March 12, 2010

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— WASHINGTON — Forty years ago last spring, John Jenkins stood on the stage at his high school in Newark, N.J., and proudly shook the hand of the Rev. Martin Luther King Jr.

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Gregory Rec/Staff Photographer: On the National Mall near the Capitol in Washington, D.C. on Monday, January 19, 2008, Auburn Mayor John Jenkins reflects on being in the nation's capital for the inauguration of Barack Obama.

One week after that, King was dead, felled by an assassin's bullet. And Newark, like so many other American cities, was ablaze with anger.

Now here Jenkins stood on the National Mall, halfway between the Lincoln Memorial and the Washington Monument, on the morning of Martin Luther King Day. In a day's time, hundreds of thousands of Americans were going to pack this frozen space to witness the inauguration of Barack Obama, the country's first black president.

''You don't just rush into a significant moment like this without giving serious consideration to what it means,'' Jenkins said Monday. ''For me, personally, it means a lot.''

Jenkins' story is well-known to any student of Maine politics.

A young black man comes to almost-all-white Maine in the late 1960s to attend Bates College. Upon graduating, he never leaves.

Over time, he becomes the mayor of Lewiston, the first black member of the state Senate and the mayor of Auburn. In Auburn, he's such a popular mayor that even after he tries to step down in 2007, adoring voters re-elect him anyway via the write-in ballot.

Hence Jenkins, with his high-wattage smile and his oratorical skills honed from years as a motivational speaker, understands the Obama phenomenon in ways many Mainers can't.

From where he sits -- and today it will be in full view of the swearing-in ceremony, thanks to a ticket from U.S. Sen. Susan Collins -- political leadership is no longer about skin color.

It's about listening.

Jenkins said that Obama can connect to mainstream white America because he speaks with people in words they understand about ''solving problems that affect their lives solving problems that affect their children's lives.''

Do that long enough and honestly enough, Jenkins said, and the racial barrier simply evaporates.

''It's transformational. It really changes people's hearts,'' he said. ''It's not that you change them. They change themselves.''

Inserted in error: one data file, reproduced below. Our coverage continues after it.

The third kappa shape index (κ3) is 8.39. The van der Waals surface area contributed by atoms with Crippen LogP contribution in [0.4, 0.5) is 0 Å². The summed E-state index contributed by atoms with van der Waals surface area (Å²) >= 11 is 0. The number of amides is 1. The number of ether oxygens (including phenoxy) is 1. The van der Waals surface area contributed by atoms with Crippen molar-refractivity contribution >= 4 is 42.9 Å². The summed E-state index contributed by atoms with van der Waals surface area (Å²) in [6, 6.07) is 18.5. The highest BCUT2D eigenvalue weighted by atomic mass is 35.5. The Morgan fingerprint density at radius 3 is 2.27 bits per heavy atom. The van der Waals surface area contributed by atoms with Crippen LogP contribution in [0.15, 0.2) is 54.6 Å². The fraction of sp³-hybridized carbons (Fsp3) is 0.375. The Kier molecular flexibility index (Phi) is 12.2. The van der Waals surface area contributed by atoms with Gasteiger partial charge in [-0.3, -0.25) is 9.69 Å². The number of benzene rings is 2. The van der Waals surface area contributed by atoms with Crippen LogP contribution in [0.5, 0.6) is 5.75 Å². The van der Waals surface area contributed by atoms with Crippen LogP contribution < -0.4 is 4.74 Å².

As he spoke, packs of excited high school students posed for pictures among the nation's larger-than-life memorials, oblivious to the cold. Rather than saying ''cheese'' for the cameras, one youthful group hollered, ''Obama!''

''The issue of race is not even on their radar screen,'' Jenkins said. ''And it won't be an issue as long as we, the previous generations, don't make it an issue for the next generation. If we allow them to see the world through their own eyes, through their own experiences, then in fact it will not be an issue.''

Still, as much as today is about the future, it's also about the past.

The first time Jenkins ever visited Washington, he was in junior high school. And the one memory that still stands was running, not walking, up the steps to the Lincoln Memorial.

''I remember getting up there, exhausted, and realizing how many steps it took this nation to get to this point,'' he said. ''It takes many steps to this level of nationhood.''

That it does.

When Jenkins was a kid, his mother displayed the photo of an old man in the family's living room. He was Jenkins' ancestor, and he had once been a slave.

Then there was the story of an uncle on Jenkins' mother's side who lived in the deep South and, long before Martin Luther King came along, agitated for the right to vote.

''They tarred and feathered him,'' Jenkins said. ''They wanted to send a message.''

Truth be told, Jenkins himself has occasionally smelled the danger that comes with being a high-profile black man in a society dominated by whites.

Security, he said, was an overriding issue years ago when he served as master of ceremonies for a rally called to show support for Somali immigrants in the Lewiston-Auburn area.

Were there threats?

''There were some issues there,'' Jenkins replied, going no further. ''Did I dwell on it? No. Did it stop me from going further? No.''

It would be easy to attach those same worries to Obama as he embarks on uncharted ground. But again, Jenkins said, a true leader is ''compelled by a higher calling of service, rather than listening to the idle threats from people trying to discourage you.''

Besides, Jenkins said, this is no time for fear. For all that awaits President Obama once today's parade winds down and the adoring masses go home, it's a time for hope that Americans somehow found the right man -- who happens to be black -- for these troubled times.

''This is his time. This is his moment,'' Jenkins said. ''This is the moment.''

Indeed. And Jenkins, with his VIP seat and his enviable digs (thanks to a fellow Bates alumnus) just a few blocks from the U.S. Capitol, still can't quite believe he's here to witness it.

As it all unfolds, Jenkins' mind will be on more than what might well be the biggest spectacle Washington has ever seen.

He'll think about that handshake from Martin Luther King Jr. and the countless steps to Abraham Lincoln.

He'll think about his long-gone uncle and all those other ''unsung heroes of democracy who died in obscurity because they wanted to vote or they wanted to have it better right in their own little community.''

And he'll think about his own mother, who still lives in Newark. She's lost her sight, but she can still hear.

''On election night, there were tears in my eyes,'' Jenkins said. ''I cried for what she could not see.''

Columnist Bill Nemitz can be contacted at 791-6323 or at:

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